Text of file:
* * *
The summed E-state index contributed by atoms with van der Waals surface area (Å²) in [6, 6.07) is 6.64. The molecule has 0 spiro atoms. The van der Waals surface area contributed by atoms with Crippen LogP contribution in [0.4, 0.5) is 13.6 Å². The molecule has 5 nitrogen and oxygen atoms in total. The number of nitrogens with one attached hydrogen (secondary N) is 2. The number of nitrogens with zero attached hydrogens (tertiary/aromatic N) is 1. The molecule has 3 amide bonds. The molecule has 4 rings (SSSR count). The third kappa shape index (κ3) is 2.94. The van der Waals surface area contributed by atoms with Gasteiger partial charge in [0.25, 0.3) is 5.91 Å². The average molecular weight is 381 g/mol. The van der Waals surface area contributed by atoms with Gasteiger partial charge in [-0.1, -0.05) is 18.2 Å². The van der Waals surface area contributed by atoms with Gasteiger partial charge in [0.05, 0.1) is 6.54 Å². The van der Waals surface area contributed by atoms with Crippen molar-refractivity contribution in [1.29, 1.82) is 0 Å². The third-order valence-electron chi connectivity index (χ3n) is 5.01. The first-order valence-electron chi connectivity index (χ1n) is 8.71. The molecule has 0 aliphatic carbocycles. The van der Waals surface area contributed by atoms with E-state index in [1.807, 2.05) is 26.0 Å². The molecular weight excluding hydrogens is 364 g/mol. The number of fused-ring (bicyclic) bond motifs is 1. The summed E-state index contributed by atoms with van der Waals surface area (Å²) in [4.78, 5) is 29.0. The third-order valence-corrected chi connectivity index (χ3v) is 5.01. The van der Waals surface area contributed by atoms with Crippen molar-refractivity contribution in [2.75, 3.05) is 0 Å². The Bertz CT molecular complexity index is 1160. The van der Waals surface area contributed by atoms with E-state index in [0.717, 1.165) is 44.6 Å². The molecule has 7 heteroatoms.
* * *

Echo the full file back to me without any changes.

The summed E-state index contributed by atoms with van der Waals surface area (Å²) in [6, 6.07) is 6.64. The molecule has 0 spiro atoms. The van der Waals surface area contributed by atoms with Crippen LogP contribution in [0.4, 0.5) is 13.6 Å². The molecule has 5 nitrogen and oxygen atoms in total. The number of nitrogens with one attached hydrogen (secondary N) is 2. The number of nitrogens with zero attached hydrogens (tertiary/aromatic N) is 1. The molecule has 3 amide bonds. The molecule has 4 rings (SSSR count). The third kappa shape index (κ3) is 2.94. The van der Waals surface area contributed by atoms with Gasteiger partial charge in [0.25, 0.3) is 5.91 Å². The average molecular weight is 381 g/mol. The van der Waals surface area contributed by atoms with Gasteiger partial charge in [-0.1, -0.05) is 18.2 Å². The van der Waals surface area contributed by atoms with Gasteiger partial charge in [0.05, 0.1) is 6.54 Å². The van der Waals surface area contributed by atoms with Crippen molar-refractivity contribution in [1.29, 1.82) is 0 Å². The third-order valence-electron chi connectivity index (χ3n) is 5.01. The first-order valence-electron chi connectivity index (χ1n) is 8.71. The molecule has 0 aliphatic carbocycles. The van der Waals surface area contributed by atoms with E-state index in [1.807, 2.05) is 26.0 Å². The molecular weight excluding hydrogens is 364 g/mol. The number of fused-ring (bicyclic) bond motifs is 1. The summed E-state index contributed by atoms with van der Waals surface area (Å²) in [4.78, 5) is 29.0. The third-order valence-corrected chi connectivity index (χ3v) is 5.01. The van der Waals surface area contributed by atoms with Crippen molar-refractivity contribution in [2.75, 3.05) is 0 Å². The Bertz CT molecular complexity index is 1160. The van der Waals surface area contributed by atoms with E-state index in [0.717, 1.165) is 44.6 Å². The molecule has 7 heteroatoms.